Reggae and Dancehall in particular have a strong connection with Hip-Hop, which originated in New York with significant influence from Jamaican born DJ Kool Herc. Having migrated to the US at age thirteen, Herc created the blueprint of Hip-Hop upon the art of toasting, which is described as “impromptu – boastful poetry/speech over music.” That was the 1970s, and the term Hip-Hop was said to be coined in 1978, so let’s fast forward just over 30 years to 2012…
US Hip-Hop and Dancehall have experienced a blissful relationship, resultant in scores of hit records such as Ja Rule ft Sizzla – The Crown, The Game – One Blood, Juelz Santana ft Cam’Ron & Sizzla – Shottas, and Shyne – Bad Boyz to name a few. UK Hip-Hop, though of course nothing new, has seen a surge in popularity, arguably overtaking its sibling Grime (which is faster paced) to be the most listened to form of ‘Urban’ music. However, increasingly upcoming and established artist’s from both genres are increasingly embracing Dancehall riddims and artists.
The most notable example came in 2011 with the emergence of Grime artist Sneakbo whose version of Touch Ah Button (already an original single from Vybz Kartel on the Sprite Riddim) was one of the biggest tracks of the year. At the time of its release I was in my final year of university and remember it causing clubs to erupt when it was played, it was also all over the radio, and tore up Notting Hill Carnival. However, I was not impressed! Why? Well there’s probably 3 reasons.
- I had already been rinsing out Vybz Kartel’s version and was used to it, I didn’t feel the Sneakbo version could compare.
- As with the majority of UK Hip-Hop artists, the monotony of Sneakbo’s voice over a Dancehall Riddim didn’t work. If there’s one thing for certain, a huge amount of the appeal of Dancehall music is the distinctive tones of voice, expression and pronunciation. I felt Sneakbo’s rendition took away from this.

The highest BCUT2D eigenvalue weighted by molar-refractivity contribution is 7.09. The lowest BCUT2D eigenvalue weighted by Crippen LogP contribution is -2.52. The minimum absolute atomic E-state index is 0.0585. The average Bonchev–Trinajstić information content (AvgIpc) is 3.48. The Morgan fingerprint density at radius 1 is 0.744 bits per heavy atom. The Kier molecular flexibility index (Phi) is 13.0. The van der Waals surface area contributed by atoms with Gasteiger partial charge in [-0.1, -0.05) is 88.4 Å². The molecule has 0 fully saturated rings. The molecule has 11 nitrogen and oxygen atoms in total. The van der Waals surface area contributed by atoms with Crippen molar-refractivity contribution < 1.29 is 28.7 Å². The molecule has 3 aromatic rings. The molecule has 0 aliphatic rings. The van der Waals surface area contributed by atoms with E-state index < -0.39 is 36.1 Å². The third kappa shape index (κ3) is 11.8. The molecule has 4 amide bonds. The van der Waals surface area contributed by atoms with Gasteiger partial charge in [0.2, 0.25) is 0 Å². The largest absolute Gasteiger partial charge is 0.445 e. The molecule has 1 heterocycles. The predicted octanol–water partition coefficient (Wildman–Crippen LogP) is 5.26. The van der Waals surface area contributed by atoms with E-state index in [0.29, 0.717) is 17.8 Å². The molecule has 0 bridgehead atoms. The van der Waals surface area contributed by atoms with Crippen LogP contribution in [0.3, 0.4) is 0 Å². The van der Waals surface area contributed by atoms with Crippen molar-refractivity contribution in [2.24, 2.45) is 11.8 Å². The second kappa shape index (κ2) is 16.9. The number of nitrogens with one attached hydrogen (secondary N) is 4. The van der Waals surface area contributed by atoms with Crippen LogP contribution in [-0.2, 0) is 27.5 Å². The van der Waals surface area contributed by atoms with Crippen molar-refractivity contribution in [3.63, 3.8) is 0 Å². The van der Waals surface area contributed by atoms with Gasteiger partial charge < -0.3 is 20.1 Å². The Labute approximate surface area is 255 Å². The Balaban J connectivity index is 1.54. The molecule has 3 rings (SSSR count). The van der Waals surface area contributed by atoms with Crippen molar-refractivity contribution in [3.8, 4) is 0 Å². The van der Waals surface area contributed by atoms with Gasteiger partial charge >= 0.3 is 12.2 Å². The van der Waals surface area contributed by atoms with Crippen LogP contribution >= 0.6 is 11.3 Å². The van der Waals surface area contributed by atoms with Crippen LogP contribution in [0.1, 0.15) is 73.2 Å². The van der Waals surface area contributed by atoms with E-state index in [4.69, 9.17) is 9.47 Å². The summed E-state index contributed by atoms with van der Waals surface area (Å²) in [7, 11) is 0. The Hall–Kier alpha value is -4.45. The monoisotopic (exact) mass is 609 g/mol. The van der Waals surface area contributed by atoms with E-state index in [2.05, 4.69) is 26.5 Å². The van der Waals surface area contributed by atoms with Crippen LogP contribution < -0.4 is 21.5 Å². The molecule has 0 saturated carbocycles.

- I am generally these days a Dancehall purist.
That being said, I did eventually develop some sort of appreciation for the Touch Ah Button track (though not as much as the original and not as much of some of his original tracks).
Grime artist Chipmunk scored a hit in his collaboration with Mavado ‘Every Gal’ – once again though in my experience opinion has been split on whether the song is quality. I’ve heard many people say “I only like Mavado’s part” – leading me to once again question do UK Hip-Hop or Grime/Dancehall collaborations work?
Another notable example is Ratlin, definitely more UK Hip-Hop than Grime and seemingly a fan of more gritty Bashment sounds which sound Hip-Hop influenced. The West Londoner has recorded covers of tunes from singjays Mavado and I-Octane which have been well received. His cover of ‘My Life’ which features the original hook by I-Octane, which states “My life nuh easy like 1-2-3” ties in well with the artists dark subject matter about the struggles he’s experienced. Once again my initial problem with this track, was due to my prior knowledge of the original. However I have gone on to appreciate it!
The final word from me: Does it work? It’s all relative! Many Dancehall purists will have difficulty understanding the fusion on such tracks and won’t think they work. The biggest problem is the lack of character or energy that many UK Hip-Hop artists use currently, which sounds awful on Dancehall…or any other genre for that matter. Also, many up and comers who are, let’s face it, never going to be big artists due to a lack of talent are deciding to do Dancehall covers. To them I say: “Unnu stop mash up wi music yuh ‘ear!” But all in all I guess it can be argued that ‘good’ artists are able to interpret and adapt to various genres, especially in the instance of closely related genres such as these. The result can end up sounding pretty good.. Here’s Ratlin’s latest track over the Earthstrong riddim featuring Jah Vinci.